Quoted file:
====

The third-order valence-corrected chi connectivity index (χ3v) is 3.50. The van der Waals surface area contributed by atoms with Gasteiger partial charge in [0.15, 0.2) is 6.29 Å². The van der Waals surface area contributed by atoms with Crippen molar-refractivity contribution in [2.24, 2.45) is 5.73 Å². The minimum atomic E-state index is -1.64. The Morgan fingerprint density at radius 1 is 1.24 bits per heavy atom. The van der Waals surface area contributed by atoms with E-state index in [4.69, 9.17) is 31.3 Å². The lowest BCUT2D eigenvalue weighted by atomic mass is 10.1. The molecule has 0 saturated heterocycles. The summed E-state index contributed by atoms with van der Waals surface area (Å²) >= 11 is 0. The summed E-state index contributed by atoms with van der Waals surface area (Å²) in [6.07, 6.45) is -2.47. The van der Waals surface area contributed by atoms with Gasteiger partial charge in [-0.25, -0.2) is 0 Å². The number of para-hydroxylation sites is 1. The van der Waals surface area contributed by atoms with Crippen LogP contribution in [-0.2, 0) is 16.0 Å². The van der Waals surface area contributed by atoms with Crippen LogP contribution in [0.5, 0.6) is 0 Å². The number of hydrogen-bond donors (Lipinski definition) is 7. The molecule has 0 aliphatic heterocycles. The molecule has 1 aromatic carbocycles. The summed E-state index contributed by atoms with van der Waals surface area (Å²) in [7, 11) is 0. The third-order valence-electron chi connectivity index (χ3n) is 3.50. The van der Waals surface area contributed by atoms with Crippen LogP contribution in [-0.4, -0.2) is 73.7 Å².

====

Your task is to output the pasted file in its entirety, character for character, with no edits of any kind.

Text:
The third-order valence-corrected chi connectivity index (χ3v) is 3.50. The van der Waals surface area contributed by atoms with Gasteiger partial charge in [0.15, 0.2) is 6.29 Å². The van der Waals surface area contributed by atoms with Crippen molar-refractivity contribution in [2.24, 2.45) is 5.73 Å². The minimum atomic E-state index is -1.64. The Morgan fingerprint density at radius 1 is 1.24 bits per heavy atom. The van der Waals surface area contributed by atoms with E-state index in [4.69, 9.17) is 31.3 Å². The lowest BCUT2D eigenvalue weighted by atomic mass is 10.1. The molecule has 0 saturated heterocycles. The summed E-state index contributed by atoms with van der Waals surface area (Å²) >= 11 is 0. The summed E-state index contributed by atoms with van der Waals surface area (Å²) in [6.07, 6.45) is -2.47. The van der Waals surface area contributed by atoms with Gasteiger partial charge in [-0.25, -0.2) is 0 Å². The number of para-hydroxylation sites is 1. The van der Waals surface area contributed by atoms with Crippen LogP contribution in [-0.2, 0) is 16.0 Å². The van der Waals surface area contributed by atoms with Crippen LogP contribution in [0.5, 0.6) is 0 Å². The number of hydrogen-bond donors (Lipinski definition) is 7. The molecule has 0 aliphatic heterocycles. The molecule has 1 aromatic carbocycles. The summed E-state index contributed by atoms with van der Waals surface area (Å²) in [7, 11) is 0. The third-order valence-electron chi connectivity index (χ3n) is 3.50. The van der Waals surface area contributed by atoms with Crippen LogP contribution in [-0.4, -0.2) is 73.7 Å².